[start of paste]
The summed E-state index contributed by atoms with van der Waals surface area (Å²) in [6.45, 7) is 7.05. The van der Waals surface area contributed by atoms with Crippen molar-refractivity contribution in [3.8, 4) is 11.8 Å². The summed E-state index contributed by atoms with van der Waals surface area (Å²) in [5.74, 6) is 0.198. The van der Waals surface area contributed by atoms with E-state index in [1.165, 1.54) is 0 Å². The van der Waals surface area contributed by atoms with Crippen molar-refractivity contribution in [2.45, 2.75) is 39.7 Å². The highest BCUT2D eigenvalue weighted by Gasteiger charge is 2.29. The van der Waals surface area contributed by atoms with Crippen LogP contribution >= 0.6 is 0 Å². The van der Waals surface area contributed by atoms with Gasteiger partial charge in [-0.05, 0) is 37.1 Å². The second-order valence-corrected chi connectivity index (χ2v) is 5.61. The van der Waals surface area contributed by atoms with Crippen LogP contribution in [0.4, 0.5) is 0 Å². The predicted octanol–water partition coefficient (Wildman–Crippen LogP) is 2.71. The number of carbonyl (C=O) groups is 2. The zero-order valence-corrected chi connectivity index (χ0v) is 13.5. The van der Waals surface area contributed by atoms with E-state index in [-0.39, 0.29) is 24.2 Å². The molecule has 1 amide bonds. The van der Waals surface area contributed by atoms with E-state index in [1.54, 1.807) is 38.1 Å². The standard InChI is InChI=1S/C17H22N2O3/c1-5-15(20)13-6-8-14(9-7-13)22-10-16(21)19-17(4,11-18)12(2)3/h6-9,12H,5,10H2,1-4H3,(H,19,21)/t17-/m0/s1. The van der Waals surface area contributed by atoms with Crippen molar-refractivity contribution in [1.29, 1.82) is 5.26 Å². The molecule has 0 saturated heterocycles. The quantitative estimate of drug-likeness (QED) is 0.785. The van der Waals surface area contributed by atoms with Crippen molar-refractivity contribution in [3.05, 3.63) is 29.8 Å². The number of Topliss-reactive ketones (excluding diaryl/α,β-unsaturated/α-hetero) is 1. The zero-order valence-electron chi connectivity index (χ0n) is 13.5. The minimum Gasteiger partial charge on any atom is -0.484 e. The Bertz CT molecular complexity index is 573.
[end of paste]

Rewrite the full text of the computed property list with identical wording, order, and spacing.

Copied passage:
The summed E-state index contributed by atoms with van der Waals surface area (Å²) in [6.45, 7) is 7.05. The van der Waals surface area contributed by atoms with Crippen molar-refractivity contribution in [3.8, 4) is 11.8 Å². The summed E-state index contributed by atoms with van der Waals surface area (Å²) in [5.74, 6) is 0.198. The van der Waals surface area contributed by atoms with E-state index in [1.165, 1.54) is 0 Å². The van der Waals surface area contributed by atoms with Crippen molar-refractivity contribution in [2.45, 2.75) is 39.7 Å². The highest BCUT2D eigenvalue weighted by Gasteiger charge is 2.29. The van der Waals surface area contributed by atoms with Crippen LogP contribution >= 0.6 is 0 Å². The van der Waals surface area contributed by atoms with Gasteiger partial charge in [-0.05, 0) is 37.1 Å². The second-order valence-corrected chi connectivity index (χ2v) is 5.61. The van der Waals surface area contributed by atoms with Crippen LogP contribution in [0.4, 0.5) is 0 Å². The predicted octanol–water partition coefficient (Wildman–Crippen LogP) is 2.71. The number of carbonyl (C=O) groups is 2. The zero-order valence-corrected chi connectivity index (χ0v) is 13.5. The van der Waals surface area contributed by atoms with E-state index in [-0.39, 0.29) is 24.2 Å². The molecule has 1 amide bonds. The van der Waals surface area contributed by atoms with E-state index in [1.54, 1.807) is 38.1 Å². The standard InChI is InChI=1S/C17H22N2O3/c1-5-15(20)13-6-8-14(9-7-13)22-10-16(21)19-17(4,11-18)12(2)3/h6-9,12H,5,10H2,1-4H3,(H,19,21)/t17-/m0/s1. The van der Waals surface area contributed by atoms with Crippen molar-refractivity contribution in [1.29, 1.82) is 5.26 Å². The molecule has 0 saturated heterocycles. The quantitative estimate of drug-likeness (QED) is 0.785. The van der Waals surface area contributed by atoms with Crippen molar-refractivity contribution in [3.05, 3.63) is 29.8 Å². The number of Topliss-reactive ketones (excluding diaryl/α,β-unsaturated/α-hetero) is 1. The zero-order valence-electron chi connectivity index (χ0n) is 13.5. The minimum Gasteiger partial charge on any atom is -0.484 e. The Bertz CT molecular complexity index is 573.